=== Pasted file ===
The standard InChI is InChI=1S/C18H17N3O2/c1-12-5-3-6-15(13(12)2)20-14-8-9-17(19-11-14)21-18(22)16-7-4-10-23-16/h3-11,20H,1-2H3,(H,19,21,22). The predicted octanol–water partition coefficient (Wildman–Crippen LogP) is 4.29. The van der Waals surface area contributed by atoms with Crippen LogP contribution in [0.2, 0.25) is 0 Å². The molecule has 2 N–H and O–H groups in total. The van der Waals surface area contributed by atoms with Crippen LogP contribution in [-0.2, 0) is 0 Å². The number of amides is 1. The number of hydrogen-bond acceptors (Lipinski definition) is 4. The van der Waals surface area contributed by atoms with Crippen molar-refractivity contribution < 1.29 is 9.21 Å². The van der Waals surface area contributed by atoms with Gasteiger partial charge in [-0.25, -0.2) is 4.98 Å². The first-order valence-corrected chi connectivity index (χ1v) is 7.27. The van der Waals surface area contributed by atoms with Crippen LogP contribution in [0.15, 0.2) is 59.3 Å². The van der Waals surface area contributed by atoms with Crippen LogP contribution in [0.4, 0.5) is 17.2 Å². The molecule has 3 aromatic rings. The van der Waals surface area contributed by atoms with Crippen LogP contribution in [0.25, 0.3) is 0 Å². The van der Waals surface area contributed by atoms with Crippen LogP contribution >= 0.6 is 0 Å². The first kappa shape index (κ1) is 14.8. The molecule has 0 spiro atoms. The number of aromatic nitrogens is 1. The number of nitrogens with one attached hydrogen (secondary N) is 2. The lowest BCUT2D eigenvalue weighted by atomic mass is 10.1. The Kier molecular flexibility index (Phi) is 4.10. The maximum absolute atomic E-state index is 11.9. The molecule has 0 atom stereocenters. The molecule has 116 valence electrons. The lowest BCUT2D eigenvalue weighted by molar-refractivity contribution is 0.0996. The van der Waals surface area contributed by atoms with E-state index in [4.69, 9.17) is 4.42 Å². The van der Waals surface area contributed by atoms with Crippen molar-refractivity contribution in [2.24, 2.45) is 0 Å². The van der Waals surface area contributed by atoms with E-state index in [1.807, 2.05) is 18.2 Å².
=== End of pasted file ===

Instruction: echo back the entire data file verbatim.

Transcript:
The standard InChI is InChI=1S/C18H17N3O2/c1-12-5-3-6-15(13(12)2)20-14-8-9-17(19-11-14)21-18(22)16-7-4-10-23-16/h3-11,20H,1-2H3,(H,19,21,22). The predicted octanol–water partition coefficient (Wildman–Crippen LogP) is 4.29. The van der Waals surface area contributed by atoms with Crippen LogP contribution in [0.2, 0.25) is 0 Å². The molecule has 2 N–H and O–H groups in total. The van der Waals surface area contributed by atoms with Crippen LogP contribution in [-0.2, 0) is 0 Å². The number of amides is 1. The number of hydrogen-bond acceptors (Lipinski definition) is 4. The van der Waals surface area contributed by atoms with Crippen molar-refractivity contribution < 1.29 is 9.21 Å². The van der Waals surface area contributed by atoms with Gasteiger partial charge in [-0.25, -0.2) is 4.98 Å². The first-order valence-corrected chi connectivity index (χ1v) is 7.27. The van der Waals surface area contributed by atoms with Crippen LogP contribution in [0.15, 0.2) is 59.3 Å². The van der Waals surface area contributed by atoms with Crippen LogP contribution in [0.4, 0.5) is 17.2 Å². The molecule has 3 aromatic rings. The van der Waals surface area contributed by atoms with Crippen LogP contribution in [0.25, 0.3) is 0 Å². The van der Waals surface area contributed by atoms with Crippen LogP contribution >= 0.6 is 0 Å². The first kappa shape index (κ1) is 14.8. The molecule has 0 spiro atoms. The number of aromatic nitrogens is 1. The number of nitrogens with one attached hydrogen (secondary N) is 2. The lowest BCUT2D eigenvalue weighted by atomic mass is 10.1. The Kier molecular flexibility index (Phi) is 4.10. The maximum absolute atomic E-state index is 11.9. The molecule has 0 atom stereocenters. The molecule has 116 valence electrons. The lowest BCUT2D eigenvalue weighted by molar-refractivity contribution is 0.0996. The van der Waals surface area contributed by atoms with E-state index in [4.69, 9.17) is 4.42 Å². The van der Waals surface area contributed by atoms with Crippen molar-refractivity contribution in [2.24, 2.45) is 0 Å². The van der Waals surface area contributed by atoms with E-state index in [1.807, 2.05) is 18.2 Å².